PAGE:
Friday, February 21, 2014

Socks, Sense & Subscriptions

A Word About Socks… 


“Hey, uh, Sam—are you sure about those socks?” my husband asked our middling child.  “Yep!” 
Well, honestly, that made me take notice, I opened my eyes wider because tea hasn’t been had yet, Sam’s socks are pulled all the way UP, to the knee.  It’s a statement all right.  

“You’re sure?” I ask.
“Yep!” grins, a little wickedly, I might add.

So this may seem strange to even mention, all kids go through phases, but for Sam, this is pretty momentous.  It wasn’t that long ago that this child was looking through the lens of the bystander, longing for fitting in and for someone, anyone, to be his friend.  To stand out, by fashion or any other convention would’ve been unheard of.  Just a few months ago, I posted this on my facebook page about him:

A brave (brief) history...

He brought me long scraps of paper this morning, torn carefully lengthwise from what I sensed was a tire ad. Names were written in pen, deliberately spaced on the blank spots. “What are these?” “Bookmarks for my class.” “But, Sam, they are strips of paper—they don’t look like bookmarks?” Sam started to cry. “B. brought bookmarks for everyone in the class yesterday.” I nod. “But I didn’t get one.” “Is B. your friend?” More tears, “yes.” “Did K. get a bookmark?” I ask, (K. is Sam’s friend in class.) Sam nods, more tears. “Oh, Sam, did everyone else get one?” “No.” “Well who else didn’t?” “I don’t remember, but I thought I could make some for everyone.” 


Does your heart hurt yet?  Mine does. 

My middle son Sam is probably the most sensitive child I’ve ever had the privilege to meet. Everything known or unknown hurts him horribly. It takes Sam a lot of courage to ask to play in a game, “Hi _____ can I play soccer too?” “No Sam, the game already started.” Most children would shrug it off; Sam moves to a corner outside, sits down and cries quietly so no one will hear. Sam is a watcher, and he’s painfully shy. He’s already been picked on, and he’s only 6. His teacher handled it appropriately and strategies, that Sam doesn’t remember, were discussed. In Sam’s world everything is very deliberate. He processes things literally. If something must be done, or a certain shirt worn, it just has to be that way.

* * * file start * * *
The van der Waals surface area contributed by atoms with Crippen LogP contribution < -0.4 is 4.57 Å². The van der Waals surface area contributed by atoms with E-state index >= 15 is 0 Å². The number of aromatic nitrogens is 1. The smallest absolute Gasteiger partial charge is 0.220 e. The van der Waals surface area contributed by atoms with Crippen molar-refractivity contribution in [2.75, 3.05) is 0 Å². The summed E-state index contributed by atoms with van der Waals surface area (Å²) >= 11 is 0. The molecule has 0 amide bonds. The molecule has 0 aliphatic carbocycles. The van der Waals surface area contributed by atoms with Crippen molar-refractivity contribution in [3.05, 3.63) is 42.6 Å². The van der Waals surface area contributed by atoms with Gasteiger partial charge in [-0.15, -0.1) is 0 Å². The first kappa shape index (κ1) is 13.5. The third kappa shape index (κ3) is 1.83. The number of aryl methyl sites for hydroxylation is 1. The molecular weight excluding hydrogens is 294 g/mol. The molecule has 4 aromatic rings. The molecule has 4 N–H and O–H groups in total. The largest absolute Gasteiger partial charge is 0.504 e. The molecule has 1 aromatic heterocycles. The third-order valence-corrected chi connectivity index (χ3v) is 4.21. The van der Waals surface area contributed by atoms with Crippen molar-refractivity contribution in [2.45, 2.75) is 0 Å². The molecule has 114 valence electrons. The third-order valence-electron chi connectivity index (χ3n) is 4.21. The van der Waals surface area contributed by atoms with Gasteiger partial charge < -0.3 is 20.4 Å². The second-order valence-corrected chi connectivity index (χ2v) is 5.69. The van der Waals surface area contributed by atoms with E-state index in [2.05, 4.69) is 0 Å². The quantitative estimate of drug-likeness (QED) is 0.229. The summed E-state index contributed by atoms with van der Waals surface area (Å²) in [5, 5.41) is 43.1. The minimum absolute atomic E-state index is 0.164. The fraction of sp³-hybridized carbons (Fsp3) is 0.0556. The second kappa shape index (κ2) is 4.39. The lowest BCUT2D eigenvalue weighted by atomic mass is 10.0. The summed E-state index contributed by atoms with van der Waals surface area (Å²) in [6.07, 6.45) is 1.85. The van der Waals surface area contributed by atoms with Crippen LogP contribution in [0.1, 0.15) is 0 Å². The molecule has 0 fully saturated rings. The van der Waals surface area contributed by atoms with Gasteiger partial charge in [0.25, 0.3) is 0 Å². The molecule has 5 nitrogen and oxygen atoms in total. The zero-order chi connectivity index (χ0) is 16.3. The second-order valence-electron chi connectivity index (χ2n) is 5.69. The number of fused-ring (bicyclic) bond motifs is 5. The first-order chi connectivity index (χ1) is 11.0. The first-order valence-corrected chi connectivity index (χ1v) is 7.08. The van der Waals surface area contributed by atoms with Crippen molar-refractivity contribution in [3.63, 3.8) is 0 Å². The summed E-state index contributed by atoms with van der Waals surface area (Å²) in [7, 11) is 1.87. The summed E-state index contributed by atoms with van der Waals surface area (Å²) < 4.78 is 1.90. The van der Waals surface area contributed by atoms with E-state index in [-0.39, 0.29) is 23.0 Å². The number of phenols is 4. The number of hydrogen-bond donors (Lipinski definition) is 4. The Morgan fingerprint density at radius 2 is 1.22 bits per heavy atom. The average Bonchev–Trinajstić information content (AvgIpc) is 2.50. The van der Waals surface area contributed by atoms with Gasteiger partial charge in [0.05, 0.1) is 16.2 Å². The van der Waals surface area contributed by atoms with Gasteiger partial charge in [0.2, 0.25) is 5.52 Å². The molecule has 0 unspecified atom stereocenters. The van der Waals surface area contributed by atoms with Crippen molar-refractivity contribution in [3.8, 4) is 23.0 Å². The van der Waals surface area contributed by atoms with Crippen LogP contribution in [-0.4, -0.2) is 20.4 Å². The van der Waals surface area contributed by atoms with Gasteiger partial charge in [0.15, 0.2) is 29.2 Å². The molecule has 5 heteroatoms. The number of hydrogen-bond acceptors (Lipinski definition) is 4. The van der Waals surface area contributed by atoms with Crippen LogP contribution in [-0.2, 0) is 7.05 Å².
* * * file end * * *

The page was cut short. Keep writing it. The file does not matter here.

So his corresponding hurts are large and painful. I wish he could see how important he is, this sweet, shy, sensitive kid. “Sam,” I say, “you are…” “Spectacular,” he whispers. But this morning, he doesn’t believe it. All he knows is that he is not liked; in his mind, for some reason, other kids don’t want him to be their friend. Sam doesn’t get invited to birthday parties. He often plays by himself because it is hard for him to ask to join in a game, and he is often forgotten when careless invitations are thrown in the wind at recess. Do I think this was on purpose, this bookmark gone awol? No, I don’t. I think kids usually remember the other kids they play with, nothing more and nothing less. And I’ve told Sam that to make a friend, you’ve got to be a friend. Thus these homemade bookmarks and the tears, if, Sam reasons, he can bring B. and everyone a bookmark, he will show them he loves them and that he sees them. 

He is trying. He is trying. He is trying.  

John steps in saying, “Sam, this weekend, we’ll buy drawing paper and make really nice bookmarks for everyone.” Sam nods, pretty bravely, and goes to put on his shoes that he hasn’t learned to tie yet. Then I say, “Sam, come here, I want to give you something.” I go into my room and slip something out of a book. “Here,” I say, “can you read it to me?” It is a sturdy bookmark, with pressed native Wethersfield flowers on it, thickly laminated. It was a gift from my friends this past Christmas. “Friends are flowers in the garden of life.” “This is your special bookmark because you are very, very special Sam.” I wrote his name on the back and I remembered my devotional this morning, “The suffering won’t last forever. It won’t be long before this generous God will have you put together and on your feet for good.” 1 Peter 5:10 (MSG). We all have hurt spots. All of us; acknowledging it, allows us to see it and once it is seen, it can be dealt with. “Will you take a picture of me with it Mommy?”

Go get ‘em Samshine.

who would've thought a bookmark can hold up a whole little person?

And flash to the present!

So yeah.  Yeah, this is big.  And awesome.  The reason for the turnaround?  A lifting up of confidence, and a generous, caring teacher who, when I notified about what I saw happening to him, immediately made time for a conference, began watching and as sure as I am writing this, began a program of assertiveness and conflict resolution in her classroom.  His steps became more sure.  There was more joking than quiet.  A party invitation came.  Sam is starting to show his rays. She believes in Sam.  I believe in Sam; now Sam believes in Sam.  Some days are better than others still, but we’re getting there.  And here’s the proof. 


hot legs--watch out!


And what’s more, the popular kids are getting on it.  How do I know?  Because his super cool, super smart, and super stylin’ older brother changed his socks this morning too.




"imitation is the sincerest form of flattery"

 I have never been more happy about a '70s fashion resurgence in my whole life, (and that's even with the admittance that I have a fondness for huge sweatbands à la McEnroe and Richard Simmons, that sexy guy.) 



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2 comments:

Anonymous said...

That brought tears to my eyes. You go, Sam! Ben misses his friend and so do I. You inspire me. Awesome post. xo

sara said...

Thanks M. Sam misses Ben too. Much love.

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